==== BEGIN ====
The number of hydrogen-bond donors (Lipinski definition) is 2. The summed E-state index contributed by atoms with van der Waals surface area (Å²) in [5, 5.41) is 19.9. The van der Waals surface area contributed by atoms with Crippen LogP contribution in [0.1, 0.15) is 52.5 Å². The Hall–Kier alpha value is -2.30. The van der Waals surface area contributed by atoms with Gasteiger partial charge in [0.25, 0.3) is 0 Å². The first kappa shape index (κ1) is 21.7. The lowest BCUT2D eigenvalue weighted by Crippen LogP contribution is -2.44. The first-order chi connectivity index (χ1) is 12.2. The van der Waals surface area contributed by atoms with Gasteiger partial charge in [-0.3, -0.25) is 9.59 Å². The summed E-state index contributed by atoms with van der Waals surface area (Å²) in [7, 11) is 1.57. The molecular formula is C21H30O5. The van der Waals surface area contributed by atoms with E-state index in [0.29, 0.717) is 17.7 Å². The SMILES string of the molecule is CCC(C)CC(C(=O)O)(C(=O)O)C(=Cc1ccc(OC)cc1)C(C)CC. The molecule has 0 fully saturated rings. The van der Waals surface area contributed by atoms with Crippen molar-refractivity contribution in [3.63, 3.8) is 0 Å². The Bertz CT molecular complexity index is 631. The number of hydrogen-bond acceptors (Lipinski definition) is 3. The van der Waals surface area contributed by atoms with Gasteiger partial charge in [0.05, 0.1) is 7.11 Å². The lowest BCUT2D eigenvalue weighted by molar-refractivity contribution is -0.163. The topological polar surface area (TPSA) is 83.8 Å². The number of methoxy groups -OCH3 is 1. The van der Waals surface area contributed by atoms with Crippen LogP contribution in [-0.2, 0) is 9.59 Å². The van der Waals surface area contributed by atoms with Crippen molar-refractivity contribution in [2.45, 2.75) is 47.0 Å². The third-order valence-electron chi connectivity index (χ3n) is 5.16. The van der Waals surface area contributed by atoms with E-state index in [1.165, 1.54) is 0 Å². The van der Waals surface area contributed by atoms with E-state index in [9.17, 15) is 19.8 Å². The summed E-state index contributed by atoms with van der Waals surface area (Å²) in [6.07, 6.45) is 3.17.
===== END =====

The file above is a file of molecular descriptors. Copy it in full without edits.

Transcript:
The number of hydrogen-bond donors (Lipinski definition) is 2. The summed E-state index contributed by atoms with van der Waals surface area (Å²) in [5, 5.41) is 19.9. The van der Waals surface area contributed by atoms with Crippen LogP contribution in [0.1, 0.15) is 52.5 Å². The Hall–Kier alpha value is -2.30. The van der Waals surface area contributed by atoms with Gasteiger partial charge in [0.25, 0.3) is 0 Å². The first kappa shape index (κ1) is 21.7. The lowest BCUT2D eigenvalue weighted by Crippen LogP contribution is -2.44. The first-order chi connectivity index (χ1) is 12.2. The van der Waals surface area contributed by atoms with Gasteiger partial charge in [-0.3, -0.25) is 9.59 Å². The summed E-state index contributed by atoms with van der Waals surface area (Å²) in [7, 11) is 1.57. The molecular formula is C21H30O5. The van der Waals surface area contributed by atoms with E-state index in [0.29, 0.717) is 17.7 Å². The SMILES string of the molecule is CCC(C)CC(C(=O)O)(C(=O)O)C(=Cc1ccc(OC)cc1)C(C)CC. The molecule has 0 fully saturated rings. The van der Waals surface area contributed by atoms with Crippen molar-refractivity contribution in [3.63, 3.8) is 0 Å². The Bertz CT molecular complexity index is 631. The number of hydrogen-bond acceptors (Lipinski definition) is 3. The van der Waals surface area contributed by atoms with Gasteiger partial charge in [0.05, 0.1) is 7.11 Å². The lowest BCUT2D eigenvalue weighted by molar-refractivity contribution is -0.163. The topological polar surface area (TPSA) is 83.8 Å². The number of methoxy groups -OCH3 is 1. The van der Waals surface area contributed by atoms with Crippen LogP contribution in [-0.2, 0) is 9.59 Å². The van der Waals surface area contributed by atoms with Crippen molar-refractivity contribution in [2.45, 2.75) is 47.0 Å². The third-order valence-electron chi connectivity index (χ3n) is 5.16. The van der Waals surface area contributed by atoms with E-state index in [1.165, 1.54) is 0 Å². The van der Waals surface area contributed by atoms with E-state index in [9.17, 15) is 19.8 Å². The summed E-state index contributed by atoms with van der Waals surface area (Å²) in [6.07, 6.45) is 3.17.